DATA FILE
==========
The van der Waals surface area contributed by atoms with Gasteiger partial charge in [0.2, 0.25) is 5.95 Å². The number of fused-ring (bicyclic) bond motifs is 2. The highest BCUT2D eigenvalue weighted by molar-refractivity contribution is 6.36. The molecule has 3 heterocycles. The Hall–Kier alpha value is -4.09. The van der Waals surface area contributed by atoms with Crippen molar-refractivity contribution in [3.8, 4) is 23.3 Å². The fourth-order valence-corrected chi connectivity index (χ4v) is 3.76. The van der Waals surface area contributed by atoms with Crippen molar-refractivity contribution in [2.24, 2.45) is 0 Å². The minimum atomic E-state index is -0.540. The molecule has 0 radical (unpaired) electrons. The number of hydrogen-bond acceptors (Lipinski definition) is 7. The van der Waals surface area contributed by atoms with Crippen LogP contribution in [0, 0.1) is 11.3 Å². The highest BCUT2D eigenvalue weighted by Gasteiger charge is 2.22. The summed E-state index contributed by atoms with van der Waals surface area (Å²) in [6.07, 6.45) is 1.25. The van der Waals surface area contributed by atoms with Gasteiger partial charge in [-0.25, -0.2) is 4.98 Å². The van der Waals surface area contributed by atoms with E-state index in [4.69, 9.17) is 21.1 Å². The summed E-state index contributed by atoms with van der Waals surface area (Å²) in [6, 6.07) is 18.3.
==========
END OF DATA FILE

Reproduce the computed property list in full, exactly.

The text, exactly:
The van der Waals surface area contributed by atoms with Gasteiger partial charge in [0.2, 0.25) is 5.95 Å². The number of fused-ring (bicyclic) bond motifs is 2. The highest BCUT2D eigenvalue weighted by molar-refractivity contribution is 6.36. The molecule has 3 heterocycles. The Hall–Kier alpha value is -4.09. The van der Waals surface area contributed by atoms with Crippen molar-refractivity contribution in [3.8, 4) is 23.3 Å². The fourth-order valence-corrected chi connectivity index (χ4v) is 3.76. The van der Waals surface area contributed by atoms with Crippen molar-refractivity contribution in [2.24, 2.45) is 0 Å². The minimum atomic E-state index is -0.540. The molecule has 0 radical (unpaired) electrons. The number of hydrogen-bond acceptors (Lipinski definition) is 7. The van der Waals surface area contributed by atoms with Crippen LogP contribution in [0, 0.1) is 11.3 Å². The highest BCUT2D eigenvalue weighted by Gasteiger charge is 2.22. The summed E-state index contributed by atoms with van der Waals surface area (Å²) in [6.07, 6.45) is 1.25. The van der Waals surface area contributed by atoms with Gasteiger partial charge in [-0.25, -0.2) is 4.98 Å². The van der Waals surface area contributed by atoms with E-state index in [4.69, 9.17) is 21.1 Å². The summed E-state index contributed by atoms with van der Waals surface area (Å²) in [6, 6.07) is 18.3.